Born: 23 May 1908
Died: 30 January 1991
John Bardeen was born in 1908 to Charles Russell and Althea Harmer Bardeen. His father was dean of the University of Wisconsin medical school. Bardeen was an extraordinary student who went from third grade straight to junior high school. At age fifteen he started college at the University of Washington, where he majored in engineering and also earned a master’s degree in electrical engineering. He finished his master’s degree during the Great Depression, when jobs were hard to come by, but he found a position for Gulf Oil as a geophysicist. After three years he returned to school and earned a doctorate in mathematical physics at Princeton University in 1935.
Bardeen taught at Harvard University for a few years and married Jane Maxwell in 1938 while living in Cambridge. They had three children. During World War II he worked at the Naval Ordnance Labs to help design defense systems against magnetic mines and torpedoes. After the war he accepted a generous offer from William Shockley to work at Bell Labs. He worked especially well with Walter Brattain, another member of Shockley’s research group. In 1947 Bardeen and Brattain developed the point-contact transistor, which was based on the insight that electrons behave differently at the surface of metals. Shockley quickly made improvements on the transistor design and developed the junction transistor. The three shared the 1956 Nobel Prize in Physics.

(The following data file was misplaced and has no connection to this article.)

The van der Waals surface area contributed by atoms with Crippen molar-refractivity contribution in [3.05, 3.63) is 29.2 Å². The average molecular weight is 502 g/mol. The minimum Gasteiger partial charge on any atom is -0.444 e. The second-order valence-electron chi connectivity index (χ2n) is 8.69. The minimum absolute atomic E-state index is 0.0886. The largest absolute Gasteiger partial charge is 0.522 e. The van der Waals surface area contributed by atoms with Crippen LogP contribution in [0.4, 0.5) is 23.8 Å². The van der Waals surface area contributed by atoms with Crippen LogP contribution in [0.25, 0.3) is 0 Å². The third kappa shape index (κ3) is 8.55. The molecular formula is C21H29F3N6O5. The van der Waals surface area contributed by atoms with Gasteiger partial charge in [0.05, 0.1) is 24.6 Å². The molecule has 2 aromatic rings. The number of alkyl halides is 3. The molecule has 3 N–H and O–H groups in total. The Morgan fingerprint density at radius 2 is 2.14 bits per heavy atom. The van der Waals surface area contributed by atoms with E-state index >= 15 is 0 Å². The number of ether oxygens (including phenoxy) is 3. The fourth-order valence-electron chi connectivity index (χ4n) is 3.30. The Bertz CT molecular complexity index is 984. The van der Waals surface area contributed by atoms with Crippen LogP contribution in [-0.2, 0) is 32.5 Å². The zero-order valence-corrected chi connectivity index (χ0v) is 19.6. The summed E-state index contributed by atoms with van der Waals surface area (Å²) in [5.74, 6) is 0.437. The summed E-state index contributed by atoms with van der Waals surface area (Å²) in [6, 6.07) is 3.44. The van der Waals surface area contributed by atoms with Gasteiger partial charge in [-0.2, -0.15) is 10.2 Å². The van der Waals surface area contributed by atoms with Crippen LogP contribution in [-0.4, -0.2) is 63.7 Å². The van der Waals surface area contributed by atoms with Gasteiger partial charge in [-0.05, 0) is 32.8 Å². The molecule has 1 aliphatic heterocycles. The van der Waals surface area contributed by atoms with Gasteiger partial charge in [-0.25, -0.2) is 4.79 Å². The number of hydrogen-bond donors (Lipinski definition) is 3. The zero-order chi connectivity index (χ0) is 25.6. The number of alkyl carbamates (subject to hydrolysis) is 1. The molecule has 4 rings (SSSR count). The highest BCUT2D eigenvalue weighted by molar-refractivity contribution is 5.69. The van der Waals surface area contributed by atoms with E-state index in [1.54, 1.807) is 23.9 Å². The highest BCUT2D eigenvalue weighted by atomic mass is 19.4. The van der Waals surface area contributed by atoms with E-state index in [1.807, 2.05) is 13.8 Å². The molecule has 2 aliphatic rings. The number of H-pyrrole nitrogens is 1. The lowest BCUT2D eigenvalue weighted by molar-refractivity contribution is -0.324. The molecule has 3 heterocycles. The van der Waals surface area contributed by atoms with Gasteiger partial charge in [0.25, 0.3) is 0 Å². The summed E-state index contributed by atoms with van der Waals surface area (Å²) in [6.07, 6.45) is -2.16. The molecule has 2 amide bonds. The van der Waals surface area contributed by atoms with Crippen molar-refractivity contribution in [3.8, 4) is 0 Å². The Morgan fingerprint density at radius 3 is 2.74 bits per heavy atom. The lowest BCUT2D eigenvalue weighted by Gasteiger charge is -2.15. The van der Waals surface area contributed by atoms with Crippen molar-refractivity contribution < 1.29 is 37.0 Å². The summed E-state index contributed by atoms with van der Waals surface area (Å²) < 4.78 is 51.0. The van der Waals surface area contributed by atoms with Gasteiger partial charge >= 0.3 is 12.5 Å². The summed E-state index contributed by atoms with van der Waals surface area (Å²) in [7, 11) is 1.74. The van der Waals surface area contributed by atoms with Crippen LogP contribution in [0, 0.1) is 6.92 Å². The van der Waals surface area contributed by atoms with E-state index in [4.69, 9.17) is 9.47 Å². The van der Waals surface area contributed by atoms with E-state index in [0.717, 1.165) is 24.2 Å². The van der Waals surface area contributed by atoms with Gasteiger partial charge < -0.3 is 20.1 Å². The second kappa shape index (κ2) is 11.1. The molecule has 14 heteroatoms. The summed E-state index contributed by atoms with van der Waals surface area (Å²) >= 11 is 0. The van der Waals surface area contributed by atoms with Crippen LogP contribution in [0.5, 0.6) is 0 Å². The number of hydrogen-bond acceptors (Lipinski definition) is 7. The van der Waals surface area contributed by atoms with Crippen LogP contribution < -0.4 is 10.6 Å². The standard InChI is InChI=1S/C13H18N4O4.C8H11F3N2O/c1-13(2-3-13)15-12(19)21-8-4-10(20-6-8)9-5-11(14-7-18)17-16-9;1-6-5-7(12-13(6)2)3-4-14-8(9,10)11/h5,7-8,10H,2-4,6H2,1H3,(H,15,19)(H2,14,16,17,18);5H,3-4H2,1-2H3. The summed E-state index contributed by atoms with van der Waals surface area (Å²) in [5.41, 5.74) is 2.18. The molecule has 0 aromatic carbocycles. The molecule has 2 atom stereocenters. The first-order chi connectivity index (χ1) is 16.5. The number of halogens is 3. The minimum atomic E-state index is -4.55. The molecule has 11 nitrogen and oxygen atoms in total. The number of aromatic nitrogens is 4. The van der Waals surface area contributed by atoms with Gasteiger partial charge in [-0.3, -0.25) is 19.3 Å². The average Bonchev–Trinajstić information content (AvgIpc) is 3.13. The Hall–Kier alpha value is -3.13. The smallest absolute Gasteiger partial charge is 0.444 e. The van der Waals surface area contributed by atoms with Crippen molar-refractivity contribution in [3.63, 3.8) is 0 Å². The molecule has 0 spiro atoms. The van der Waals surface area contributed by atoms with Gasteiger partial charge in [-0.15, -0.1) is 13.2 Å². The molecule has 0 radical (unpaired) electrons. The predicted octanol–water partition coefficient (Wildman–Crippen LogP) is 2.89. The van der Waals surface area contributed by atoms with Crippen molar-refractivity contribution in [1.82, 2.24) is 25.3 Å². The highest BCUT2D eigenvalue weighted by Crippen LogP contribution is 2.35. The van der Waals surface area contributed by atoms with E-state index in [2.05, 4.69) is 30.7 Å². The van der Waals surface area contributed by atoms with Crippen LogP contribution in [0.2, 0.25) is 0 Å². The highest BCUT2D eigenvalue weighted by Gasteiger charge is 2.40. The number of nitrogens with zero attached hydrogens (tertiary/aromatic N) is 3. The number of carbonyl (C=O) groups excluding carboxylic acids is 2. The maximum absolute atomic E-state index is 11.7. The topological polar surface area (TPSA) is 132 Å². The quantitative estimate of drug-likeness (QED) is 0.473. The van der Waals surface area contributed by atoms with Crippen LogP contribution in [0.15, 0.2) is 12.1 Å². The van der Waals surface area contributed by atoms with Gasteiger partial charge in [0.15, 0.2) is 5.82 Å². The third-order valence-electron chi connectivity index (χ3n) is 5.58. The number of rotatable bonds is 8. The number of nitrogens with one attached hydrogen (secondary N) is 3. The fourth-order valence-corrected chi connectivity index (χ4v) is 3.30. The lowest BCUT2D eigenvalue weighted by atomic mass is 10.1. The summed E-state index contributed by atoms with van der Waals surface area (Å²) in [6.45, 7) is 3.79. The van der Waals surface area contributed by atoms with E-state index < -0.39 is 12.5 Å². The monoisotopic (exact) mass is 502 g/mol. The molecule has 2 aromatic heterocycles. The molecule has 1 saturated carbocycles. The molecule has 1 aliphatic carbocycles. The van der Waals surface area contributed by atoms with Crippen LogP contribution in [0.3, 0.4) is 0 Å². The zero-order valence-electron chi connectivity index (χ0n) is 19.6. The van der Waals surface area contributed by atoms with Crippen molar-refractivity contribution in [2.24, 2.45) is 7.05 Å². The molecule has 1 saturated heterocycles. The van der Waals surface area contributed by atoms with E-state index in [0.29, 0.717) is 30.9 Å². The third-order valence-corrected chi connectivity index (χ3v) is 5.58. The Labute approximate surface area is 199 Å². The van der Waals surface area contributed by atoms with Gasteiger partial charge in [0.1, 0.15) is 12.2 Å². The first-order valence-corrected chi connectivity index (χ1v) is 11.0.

In 1951 Bardeen quit Bell Labs to take an academic position at the University of Illinois. At the University of Illinois Bardeen studied superconductivity and developed a theory about how extremely cold metals function as such good conductors. In 1971 he was awarded the IEEE Medal of Honor for "his profound contributions to the understanding of the conductivity of solids, to the invention of the transistor, and to the microscopic theory of superconductivity." The following year he was awarded a second Nobel Prize for this work. Bardeen consulted for Xerox, General Electric, and other companies interested in applying theoretical physics to technology. He remained active at the University of Illinois for the rest of his career and was still involved in the scientific community when he died in 1991, from a heart attack.